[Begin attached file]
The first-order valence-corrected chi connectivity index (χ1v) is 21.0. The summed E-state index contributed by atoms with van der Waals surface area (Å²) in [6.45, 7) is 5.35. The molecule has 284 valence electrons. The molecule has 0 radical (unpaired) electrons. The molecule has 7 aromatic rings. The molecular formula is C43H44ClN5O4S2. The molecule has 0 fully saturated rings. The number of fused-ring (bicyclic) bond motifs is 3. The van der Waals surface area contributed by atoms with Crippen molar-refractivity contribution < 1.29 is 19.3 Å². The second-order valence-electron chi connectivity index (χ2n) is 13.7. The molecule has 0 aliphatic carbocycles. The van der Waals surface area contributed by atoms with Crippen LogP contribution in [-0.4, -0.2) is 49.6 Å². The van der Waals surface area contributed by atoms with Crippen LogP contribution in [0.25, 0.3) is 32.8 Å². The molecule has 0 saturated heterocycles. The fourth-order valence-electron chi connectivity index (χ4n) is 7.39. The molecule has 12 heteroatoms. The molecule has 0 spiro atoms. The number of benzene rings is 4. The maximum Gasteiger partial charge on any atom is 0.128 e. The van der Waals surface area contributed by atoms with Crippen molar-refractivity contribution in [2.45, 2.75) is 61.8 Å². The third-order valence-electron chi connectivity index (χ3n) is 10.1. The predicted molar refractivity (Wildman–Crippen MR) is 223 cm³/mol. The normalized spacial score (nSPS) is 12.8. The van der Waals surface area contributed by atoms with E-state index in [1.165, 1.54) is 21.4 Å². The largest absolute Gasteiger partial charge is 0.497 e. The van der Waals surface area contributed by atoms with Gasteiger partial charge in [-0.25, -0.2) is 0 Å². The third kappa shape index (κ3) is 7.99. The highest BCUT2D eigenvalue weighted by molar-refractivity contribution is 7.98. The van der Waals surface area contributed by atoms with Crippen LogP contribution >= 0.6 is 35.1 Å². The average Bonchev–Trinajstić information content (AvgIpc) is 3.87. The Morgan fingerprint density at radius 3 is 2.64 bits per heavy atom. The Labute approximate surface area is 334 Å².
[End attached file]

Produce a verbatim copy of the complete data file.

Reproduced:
The first-order valence-corrected chi connectivity index (χ1v) is 21.0. The summed E-state index contributed by atoms with van der Waals surface area (Å²) in [6.45, 7) is 5.35. The molecule has 284 valence electrons. The molecule has 0 radical (unpaired) electrons. The molecule has 7 aromatic rings. The molecular formula is C43H44ClN5O4S2. The molecule has 0 fully saturated rings. The number of fused-ring (bicyclic) bond motifs is 3. The van der Waals surface area contributed by atoms with Crippen molar-refractivity contribution < 1.29 is 19.3 Å². The second-order valence-electron chi connectivity index (χ2n) is 13.7. The molecule has 0 aliphatic carbocycles. The van der Waals surface area contributed by atoms with Crippen LogP contribution in [-0.4, -0.2) is 49.6 Å². The van der Waals surface area contributed by atoms with Crippen LogP contribution in [0.25, 0.3) is 32.8 Å². The molecule has 0 saturated heterocycles. The fourth-order valence-electron chi connectivity index (χ4n) is 7.39. The molecule has 12 heteroatoms. The molecule has 0 spiro atoms. The number of benzene rings is 4. The maximum Gasteiger partial charge on any atom is 0.128 e. The van der Waals surface area contributed by atoms with Crippen molar-refractivity contribution in [2.45, 2.75) is 61.8 Å². The third-order valence-electron chi connectivity index (χ3n) is 10.1. The predicted molar refractivity (Wildman–Crippen MR) is 223 cm³/mol. The normalized spacial score (nSPS) is 12.8. The van der Waals surface area contributed by atoms with E-state index in [1.165, 1.54) is 21.4 Å². The largest absolute Gasteiger partial charge is 0.497 e. The van der Waals surface area contributed by atoms with Gasteiger partial charge in [-0.25, -0.2) is 0 Å². The third kappa shape index (κ3) is 7.99. The highest BCUT2D eigenvalue weighted by molar-refractivity contribution is 7.98. The van der Waals surface area contributed by atoms with Crippen LogP contribution >= 0.6 is 35.1 Å². The average Bonchev–Trinajstić information content (AvgIpc) is 3.87. The Morgan fingerprint density at radius 3 is 2.64 bits per heavy atom. The Labute approximate surface area is 334 Å².